Deafness

Kasher in the Rye by Moshe Kasher

Kasher in the Rye by Moshe Kasher

If memoirs are written to both connect with the reader and exorcise the writer's personal demons, then Moshe Kasher had one gigantic, stinky, firebreathing, sword-wielding demon.

His debut book's title says it all: Kasher in the Rye: The True Tale of a White Boy from Oakland Who Became a Drug Addict, Criminal, Mental Patient, and Then Turned 16. Sure the Salinger-inspired pun is as obvious as a rhino stampede, but Moshe Kasher has had quite a colorful life. A life that I would not want to wish on my worst enemy.

Now a stand-up comic, Kasher was born to not one, but two, deaf parents. Mom and Dad separated within a year of his birth, and his mother took him and his older brother from Brooklyn to Oakland where a life of food stamps, less than stellar public schools, and years of therapy awaited them. This menagerie of elements was perfect for young Moshe (who at the time went by the less-Semitic name Mark) to rebel.

I'll Scream Later

By Marlee Matlin

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"From Children of a Lesser God to Dancing with the Stars, Academy Award®–and Golden Globe–winning actress Marlee Matlin shares her incredible life story in a moving and often surprising memoir, I'll Scream Later. More than twenty years after becoming the youngest woman to win a Best Actress Oscar for her stunning performance as Sarah Norman, the pupil-turned-custodian at a school for the Deaf in Children of a Lesser God, Marlee Matlin continues to be an inspirational force of nature.

"A working mother, wife, activist, and role model, she takes readers on the frank and touching journey of her life, from the sudden and permanent loss of her hearing at eighteen months old to the highs and lows of Hollywood, her battles with addiction, and the unexpected challenges of being thrust into the spotlight as an emissary for the Deaf community. With uncompromising honesty, she reveals the shocking incidents of molestation that took her years to reconcile; her passionate and tumultuous relationship with Oscar winner William Hurt; her romances with Rob Lowe, Richard Dean Anderson, and David E. Kelley; and much more. As fresh and invigorating as her memorable television roles on Seinfeld, The West Wing, The L Word, and her dazzling turn on Dancing with the Stars, Marlee Matlin’s self-portrait captures the chutzpah and humor of a celebrated actress who continues to defy all expectations."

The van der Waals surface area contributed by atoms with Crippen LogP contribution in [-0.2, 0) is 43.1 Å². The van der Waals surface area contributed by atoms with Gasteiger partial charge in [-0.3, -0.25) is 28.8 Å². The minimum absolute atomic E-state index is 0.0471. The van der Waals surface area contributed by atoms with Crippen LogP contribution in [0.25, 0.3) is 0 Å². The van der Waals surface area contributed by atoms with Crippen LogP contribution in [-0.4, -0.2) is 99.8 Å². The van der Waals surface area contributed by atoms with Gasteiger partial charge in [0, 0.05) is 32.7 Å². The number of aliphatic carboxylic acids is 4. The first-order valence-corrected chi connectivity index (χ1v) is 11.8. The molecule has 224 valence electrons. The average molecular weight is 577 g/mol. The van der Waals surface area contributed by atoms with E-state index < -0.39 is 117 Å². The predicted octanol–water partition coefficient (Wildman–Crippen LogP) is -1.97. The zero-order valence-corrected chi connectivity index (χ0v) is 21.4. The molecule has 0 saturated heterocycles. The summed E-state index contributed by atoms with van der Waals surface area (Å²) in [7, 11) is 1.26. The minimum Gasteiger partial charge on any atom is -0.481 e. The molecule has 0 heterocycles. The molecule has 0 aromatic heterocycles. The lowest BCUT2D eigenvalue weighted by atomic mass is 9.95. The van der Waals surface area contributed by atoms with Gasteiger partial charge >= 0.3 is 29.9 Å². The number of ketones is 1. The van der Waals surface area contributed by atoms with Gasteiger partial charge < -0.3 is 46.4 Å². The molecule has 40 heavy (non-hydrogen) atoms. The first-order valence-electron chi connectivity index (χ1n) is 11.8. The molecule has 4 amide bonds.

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Beethoven: The Composer as Hero

By Philippe A. Autexier

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To be a musician and to be deaf: that alone would have made Beethoven a tragic hero. But his heroic stature goes beyond the pathos of his condition. Beethoven left his mark in his magnificent sonatas, symphonies, and his chamber music--among the most beautiful ever written. Set against the stormy background of European political upheaval, the intellectual ferment of Vienna, and the love affairs, friendships, and quarrels of his private life, here is the story of Beethoven, the father of Romantic music.

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Reluctant Genius: Alexander Graham Bell and the Passion for Invention

By Charlotte Gray

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Inventor of the telephone and teacher of the hearing impaired, Bell kept his summer home at Colonial Beach in Westmoreland County, now a bed & breakfast inn.
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The Cat Who Escaped from Steerage: A Bubbemeiser

By Evelyn Wilde Mayerson

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Living in the steerage section of a steamship bound for America, Chanah and her deaf cousin try to keep their newly found cat a secret.

Suggested for ages 8 - 12

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Dad and Me in the Morning

By Patricia Lakin

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A deaf boy and his father share a special time as they watch the sun rise at the beach.

Suggested for ages 4 - 8

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